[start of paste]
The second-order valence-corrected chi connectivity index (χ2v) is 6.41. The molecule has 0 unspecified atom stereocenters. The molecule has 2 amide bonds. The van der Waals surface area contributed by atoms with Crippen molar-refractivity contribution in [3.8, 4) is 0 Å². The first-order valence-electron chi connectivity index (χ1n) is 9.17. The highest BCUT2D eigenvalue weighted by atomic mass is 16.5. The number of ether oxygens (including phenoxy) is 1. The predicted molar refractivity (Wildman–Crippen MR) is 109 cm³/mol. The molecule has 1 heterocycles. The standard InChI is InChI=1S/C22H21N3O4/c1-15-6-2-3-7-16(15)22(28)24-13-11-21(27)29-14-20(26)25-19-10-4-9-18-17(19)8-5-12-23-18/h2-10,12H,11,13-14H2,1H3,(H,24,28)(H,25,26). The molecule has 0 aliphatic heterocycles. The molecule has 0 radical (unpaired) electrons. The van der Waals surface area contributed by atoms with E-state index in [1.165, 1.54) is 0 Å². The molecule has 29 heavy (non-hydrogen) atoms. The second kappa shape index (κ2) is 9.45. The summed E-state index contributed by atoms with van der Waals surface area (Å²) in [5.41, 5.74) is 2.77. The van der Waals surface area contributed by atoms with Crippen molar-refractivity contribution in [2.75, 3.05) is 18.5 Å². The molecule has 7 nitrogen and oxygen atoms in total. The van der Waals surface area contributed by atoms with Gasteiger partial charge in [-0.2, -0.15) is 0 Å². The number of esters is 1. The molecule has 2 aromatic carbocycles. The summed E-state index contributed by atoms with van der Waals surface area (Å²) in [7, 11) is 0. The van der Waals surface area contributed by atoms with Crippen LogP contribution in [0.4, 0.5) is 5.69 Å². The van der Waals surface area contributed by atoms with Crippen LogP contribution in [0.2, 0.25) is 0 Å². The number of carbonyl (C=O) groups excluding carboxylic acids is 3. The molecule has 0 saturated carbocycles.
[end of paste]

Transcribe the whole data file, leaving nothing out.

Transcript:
The second-order valence-corrected chi connectivity index (χ2v) is 6.41. The molecule has 0 unspecified atom stereocenters. The molecule has 2 amide bonds. The van der Waals surface area contributed by atoms with Crippen molar-refractivity contribution in [3.8, 4) is 0 Å². The first-order valence-electron chi connectivity index (χ1n) is 9.17. The highest BCUT2D eigenvalue weighted by atomic mass is 16.5. The number of ether oxygens (including phenoxy) is 1. The predicted molar refractivity (Wildman–Crippen MR) is 109 cm³/mol. The molecule has 1 heterocycles. The standard InChI is InChI=1S/C22H21N3O4/c1-15-6-2-3-7-16(15)22(28)24-13-11-21(27)29-14-20(26)25-19-10-4-9-18-17(19)8-5-12-23-18/h2-10,12H,11,13-14H2,1H3,(H,24,28)(H,25,26). The molecule has 0 aliphatic heterocycles. The molecule has 0 radical (unpaired) electrons. The van der Waals surface area contributed by atoms with E-state index in [1.165, 1.54) is 0 Å². The molecule has 29 heavy (non-hydrogen) atoms. The second kappa shape index (κ2) is 9.45. The summed E-state index contributed by atoms with van der Waals surface area (Å²) in [5.41, 5.74) is 2.77. The van der Waals surface area contributed by atoms with Crippen molar-refractivity contribution in [2.75, 3.05) is 18.5 Å². The molecule has 7 nitrogen and oxygen atoms in total. The van der Waals surface area contributed by atoms with Gasteiger partial charge in [-0.2, -0.15) is 0 Å². The number of esters is 1. The molecule has 2 aromatic carbocycles. The summed E-state index contributed by atoms with van der Waals surface area (Å²) in [7, 11) is 0. The van der Waals surface area contributed by atoms with Crippen LogP contribution in [0.4, 0.5) is 5.69 Å². The van der Waals surface area contributed by atoms with Crippen LogP contribution in [0.2, 0.25) is 0 Å². The number of carbonyl (C=O) groups excluding carboxylic acids is 3. The molecule has 0 saturated carbocycles.